(CNSNews.com) - Campaigning in an effort to take away what is considered solid Gore turf in Wisconsin, Republican presidential candidate George W Bush carried a 'big spender, big government' message to state voters regarding his opponent.
In Green Bay, Bush, gaining momentum in the national polls, portrayed Gore as a big spending champion of big government. Although Bush did not refer to Gore directly as a liberal, that was the label he indirectly placed on him.
"Vice President Gore has cast his lot with the old Democratic Party," Bush told a cheering crowd at a container factory. "His promises throw the budget out of balance. He offers a big federal spending program to nearly every voting bloc. He expands entitlements without reforms to sustain them."
Bush said Gore was trying to persuade Americans that only the rich would benefit from Bush's tax cut proposals. "Class warfare," Bush said.
Bush's staff cited Wisconsin as one of five traditionally Democratic states, along with Oregon, Washington, Iowa and West Virginia, that Gore has to defend. Wisconsin has not voted Republican since going for Ronald Reagan in 1984. One poll this month in Wisconsin gave Gore a five-point lead over Bush.
Bush visited Washington and Oregon on a Western swing earlier this week. He will visit West Virginia Monday on the eve of his first debate with Gore, which will be held in Boston on Tuesday.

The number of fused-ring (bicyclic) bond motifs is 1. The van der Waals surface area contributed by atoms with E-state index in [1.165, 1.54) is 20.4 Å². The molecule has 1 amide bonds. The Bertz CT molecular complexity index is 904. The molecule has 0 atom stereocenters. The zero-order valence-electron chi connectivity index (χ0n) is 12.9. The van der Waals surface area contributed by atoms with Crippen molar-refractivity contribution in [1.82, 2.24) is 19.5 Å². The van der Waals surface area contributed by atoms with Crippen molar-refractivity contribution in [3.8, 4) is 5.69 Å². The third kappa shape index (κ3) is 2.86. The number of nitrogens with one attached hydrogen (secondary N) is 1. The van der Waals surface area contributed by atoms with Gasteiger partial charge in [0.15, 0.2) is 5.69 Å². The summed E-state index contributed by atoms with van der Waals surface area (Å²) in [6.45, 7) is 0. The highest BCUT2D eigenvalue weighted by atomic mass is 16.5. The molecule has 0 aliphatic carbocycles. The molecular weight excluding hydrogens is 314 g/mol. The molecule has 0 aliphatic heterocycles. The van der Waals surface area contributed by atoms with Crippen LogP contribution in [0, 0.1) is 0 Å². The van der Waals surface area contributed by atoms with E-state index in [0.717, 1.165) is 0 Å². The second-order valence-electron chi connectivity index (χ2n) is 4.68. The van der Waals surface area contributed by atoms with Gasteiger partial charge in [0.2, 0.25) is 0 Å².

Bush will campaign in another battleground state, Michigan, on Friday. In Michigan, Bush plans to unveil an energy strategy stressing increased domestic energy production, conservation and more production from oil-producing countries.
Meanwhile, Bush's staff raised questions about Gore's plans for a political fund that is supposed to be used only for legal and accounting purposes, not for other political costs such as television ads. In appeals to supporters, Gore said contributions of $1,000 or less to the fund will be used to ''expose the Bush-Cheney voting record.''
Bush's campaign spokesman Ari Fleischer said the Bush camp was ''alarmed'' by the solicitation. ''It's deceptive, to say the least. Either they're expecting a pretty heavy dose of audits, or they're going to be looking for ways to cleverly spend their ... money to offset what should be general election expenditures."
Gore campaign spokesman Mark Fabiani said the solicitations were entirely proper. "Nobody would have contributed without knowing exactly what they were contributing to,'' he said.
"To donate money, a contributor would have go to the Web and click on a link that explains the money is going to the General Election and Legal Accounting Compliance Fund. There is a very bold explanation'' of what the fund is and what the money is for, Fabiani told wire service reporters.